16 Works

Perdigão: Digital terrain model in 2 m resolution (2019 version)

José Laginha Palma & Vasco Batista

Data from: The allometry of sound frequency bandwidth in songbirds

Jakob Isager Friis, Joana Sabino, Pedro Santos, Torben Dabelsteen & Goncalo C. Cardoso
Theory predicts that allometric constraints on sound production should be stronger for the lower frequencies of vocalizations than for their higher frequencies, which could originate an allometry for sound frequency bandwidth, but this was never tested. Using song recordings of ca. 1000 passerine species (from >75% passerine genera), we show a significantly steeper allometry for the lower than the higher song frequencies, resulting in a positive allometry of frequency bandwidth: larger species can use wider...

Genome-wide markers redeem the lost identity of a heavily managed gamebird

Qian Tang, Giovanni Forcina, Qian Tang, Emilie Cros, Monica Guerrini, Frank Rheindt & Filippo Barbanera
Heavily managed wildlife may suffer from genetic homogenisation and reshuffling of locally adapted genotypes with non-native ones. This phenomenon often affects natural populations by reducing their evolutionary potential and speeding up the ongoing biodiversity crisis. For decades, the red-legged partridge (Alectoris rufa), an intensively managed gamebird of conservation concern and considerable socio-economic importance, has been subjected to extensive releases of farm-reared hybrids with the chukar partridge (A. chukar) and translocations irrespective of subspecific affinity. These...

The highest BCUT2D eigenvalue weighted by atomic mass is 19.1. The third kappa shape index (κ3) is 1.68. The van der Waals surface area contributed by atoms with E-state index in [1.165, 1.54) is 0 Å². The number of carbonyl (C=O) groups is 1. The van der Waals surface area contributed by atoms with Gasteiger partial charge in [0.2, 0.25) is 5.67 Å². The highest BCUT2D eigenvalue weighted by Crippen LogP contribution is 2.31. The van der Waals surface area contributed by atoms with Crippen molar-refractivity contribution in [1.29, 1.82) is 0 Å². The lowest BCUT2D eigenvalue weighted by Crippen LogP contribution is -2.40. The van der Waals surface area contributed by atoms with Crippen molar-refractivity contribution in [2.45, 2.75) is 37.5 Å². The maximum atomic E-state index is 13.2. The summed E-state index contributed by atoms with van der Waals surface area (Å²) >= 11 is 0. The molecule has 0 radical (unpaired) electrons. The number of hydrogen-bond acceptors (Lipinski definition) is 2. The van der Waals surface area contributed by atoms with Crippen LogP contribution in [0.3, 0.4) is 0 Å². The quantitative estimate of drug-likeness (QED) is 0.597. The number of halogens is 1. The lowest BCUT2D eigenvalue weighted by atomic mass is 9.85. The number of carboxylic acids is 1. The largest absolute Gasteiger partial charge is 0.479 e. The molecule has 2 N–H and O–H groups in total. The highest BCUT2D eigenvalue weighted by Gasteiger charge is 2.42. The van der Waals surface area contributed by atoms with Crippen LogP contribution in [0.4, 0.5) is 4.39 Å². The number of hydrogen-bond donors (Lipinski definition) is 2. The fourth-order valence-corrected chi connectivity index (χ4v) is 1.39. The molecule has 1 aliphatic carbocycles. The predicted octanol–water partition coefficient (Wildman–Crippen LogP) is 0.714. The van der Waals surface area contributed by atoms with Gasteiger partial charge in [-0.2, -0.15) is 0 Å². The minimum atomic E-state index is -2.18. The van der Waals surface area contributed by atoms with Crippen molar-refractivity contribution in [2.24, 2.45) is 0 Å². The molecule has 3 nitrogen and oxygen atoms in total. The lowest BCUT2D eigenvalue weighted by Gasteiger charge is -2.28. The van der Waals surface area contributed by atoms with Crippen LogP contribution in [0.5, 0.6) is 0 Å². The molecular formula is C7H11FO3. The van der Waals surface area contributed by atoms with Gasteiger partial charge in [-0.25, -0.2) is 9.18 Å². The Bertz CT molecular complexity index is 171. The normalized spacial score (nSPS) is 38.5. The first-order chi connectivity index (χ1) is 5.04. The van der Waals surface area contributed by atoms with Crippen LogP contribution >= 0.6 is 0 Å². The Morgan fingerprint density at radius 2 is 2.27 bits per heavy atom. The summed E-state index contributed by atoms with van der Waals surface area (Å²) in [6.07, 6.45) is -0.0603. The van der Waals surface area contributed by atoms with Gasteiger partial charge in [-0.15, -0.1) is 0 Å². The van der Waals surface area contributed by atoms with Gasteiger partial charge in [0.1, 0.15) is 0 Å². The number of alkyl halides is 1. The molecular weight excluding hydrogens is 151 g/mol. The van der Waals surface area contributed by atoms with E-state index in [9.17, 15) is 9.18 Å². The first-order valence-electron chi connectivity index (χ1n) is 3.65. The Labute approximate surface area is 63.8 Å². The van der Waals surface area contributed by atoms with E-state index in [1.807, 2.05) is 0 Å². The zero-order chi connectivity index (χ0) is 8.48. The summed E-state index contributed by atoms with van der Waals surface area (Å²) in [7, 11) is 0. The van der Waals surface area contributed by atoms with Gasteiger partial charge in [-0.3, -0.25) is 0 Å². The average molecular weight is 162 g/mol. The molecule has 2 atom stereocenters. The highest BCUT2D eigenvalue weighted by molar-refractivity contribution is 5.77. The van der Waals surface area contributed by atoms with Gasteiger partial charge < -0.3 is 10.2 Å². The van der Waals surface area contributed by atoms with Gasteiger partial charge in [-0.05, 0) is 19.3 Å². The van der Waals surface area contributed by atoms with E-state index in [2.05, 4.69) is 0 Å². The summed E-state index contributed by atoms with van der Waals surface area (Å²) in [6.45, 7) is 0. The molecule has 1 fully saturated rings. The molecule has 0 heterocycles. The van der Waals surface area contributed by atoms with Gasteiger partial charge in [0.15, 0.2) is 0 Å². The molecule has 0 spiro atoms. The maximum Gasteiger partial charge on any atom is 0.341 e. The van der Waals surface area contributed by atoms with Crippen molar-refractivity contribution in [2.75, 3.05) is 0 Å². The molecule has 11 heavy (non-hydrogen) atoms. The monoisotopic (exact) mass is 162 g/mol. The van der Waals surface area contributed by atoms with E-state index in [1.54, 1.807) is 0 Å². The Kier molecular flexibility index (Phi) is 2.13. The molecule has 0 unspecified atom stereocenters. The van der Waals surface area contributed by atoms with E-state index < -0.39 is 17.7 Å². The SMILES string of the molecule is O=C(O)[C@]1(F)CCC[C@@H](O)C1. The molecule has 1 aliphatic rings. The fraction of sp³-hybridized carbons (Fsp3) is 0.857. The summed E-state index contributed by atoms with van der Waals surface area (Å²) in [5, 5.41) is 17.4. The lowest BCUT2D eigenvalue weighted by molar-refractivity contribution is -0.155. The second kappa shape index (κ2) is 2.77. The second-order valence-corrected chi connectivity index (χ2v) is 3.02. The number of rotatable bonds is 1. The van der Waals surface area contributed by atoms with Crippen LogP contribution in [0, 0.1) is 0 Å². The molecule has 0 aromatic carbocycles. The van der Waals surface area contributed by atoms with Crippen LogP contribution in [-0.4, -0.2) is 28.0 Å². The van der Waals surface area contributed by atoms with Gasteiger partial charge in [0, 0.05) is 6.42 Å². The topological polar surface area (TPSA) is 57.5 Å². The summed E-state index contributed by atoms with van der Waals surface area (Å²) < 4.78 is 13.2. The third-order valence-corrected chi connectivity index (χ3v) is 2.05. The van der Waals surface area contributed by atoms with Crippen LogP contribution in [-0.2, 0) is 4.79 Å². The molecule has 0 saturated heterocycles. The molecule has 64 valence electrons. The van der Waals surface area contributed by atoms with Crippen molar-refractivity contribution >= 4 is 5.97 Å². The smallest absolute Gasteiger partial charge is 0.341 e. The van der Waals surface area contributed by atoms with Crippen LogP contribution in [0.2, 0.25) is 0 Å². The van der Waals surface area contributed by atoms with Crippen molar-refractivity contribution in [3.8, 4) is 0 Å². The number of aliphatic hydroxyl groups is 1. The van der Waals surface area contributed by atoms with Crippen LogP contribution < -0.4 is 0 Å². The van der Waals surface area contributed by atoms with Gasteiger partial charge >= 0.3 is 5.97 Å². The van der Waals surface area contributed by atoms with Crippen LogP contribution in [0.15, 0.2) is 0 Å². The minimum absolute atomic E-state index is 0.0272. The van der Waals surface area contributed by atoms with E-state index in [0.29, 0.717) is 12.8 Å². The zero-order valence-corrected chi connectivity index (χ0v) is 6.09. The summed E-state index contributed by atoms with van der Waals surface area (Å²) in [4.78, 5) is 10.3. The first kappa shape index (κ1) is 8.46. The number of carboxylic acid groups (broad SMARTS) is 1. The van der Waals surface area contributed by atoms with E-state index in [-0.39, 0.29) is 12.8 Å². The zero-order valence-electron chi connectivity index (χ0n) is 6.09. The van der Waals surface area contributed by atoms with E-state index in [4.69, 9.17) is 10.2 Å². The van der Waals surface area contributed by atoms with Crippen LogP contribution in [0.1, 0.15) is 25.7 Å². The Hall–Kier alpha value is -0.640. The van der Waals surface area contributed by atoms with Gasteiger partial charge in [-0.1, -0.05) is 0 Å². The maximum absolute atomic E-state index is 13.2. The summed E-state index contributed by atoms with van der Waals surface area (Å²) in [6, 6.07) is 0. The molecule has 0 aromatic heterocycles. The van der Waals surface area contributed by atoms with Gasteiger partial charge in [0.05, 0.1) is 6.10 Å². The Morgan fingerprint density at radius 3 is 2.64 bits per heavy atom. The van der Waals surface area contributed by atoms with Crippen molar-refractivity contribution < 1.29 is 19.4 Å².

Bat phylogenetic responses to regenerating Amazonian forests

Fábio Z. Farneda, Ricardo Rocha, Sabhrina Gita Aninta, Adrià López-Baucells, Erica M. Sampaio, Jorge M. Palmeirim, Paulo E. D. Bobrowiec, Cristian S. Dambros & Christoph F. J. Meyer
1. Throughout the tropics, regenerating secondary forests occupy vast areas previously cleared for agriculture and cattle ranching. However, despite the importance of regenerating forests in mitigating the pervasive negative consequences of forest loss and fragmentation on forest-associated biodiversity, longitudinal studies on species’ phylogenetic responses to matrix regeneration are rare. 2. We surveyed bats in continuous primary forest, primary forest fragments and in the regenerating secondary forest matrix of a whole-ecosystem Amazonian fragmentation experiment, ~15 and...

Perdigão: Canopy height model for 2017 vegetation height in 2 m resolution (2019 version)

José Laginha Palma & Vasco Batista

Preserving wintering frugivorous birds in agro‐ecosystems under land use change: Lessons from intensive and super-intensive olive orchards

Rui Morgado, Rui Pedroso, Miguel Porto, José Herrera, Francisco Rego, Francisco Moreira & Pedro Beja
Fleshy-fruit production is becoming more intensive worldwide, but how this affects frugivorous birds is poorly known. In the Mediterranean region, intensive and super-intensive olive orchards are fast expanding, potentially affecting millions of wintering songbirds. Here we test the idea that intensification may benefit frugivorous birds, at least locally, due to increased fruit availability, while negatively affecting the wider wintering bird community due to intensive management, structural simplification and landscape homogenisation. We estimated olive abundance and...

Reduced sexual size dimorphism in a pipefish population where males do not prefer larger females

Nuno Monteiro, Mário Cunha, Nídia Macedo, Jonathan Wilson, Gunilla Rosenqvist & Anders Berglund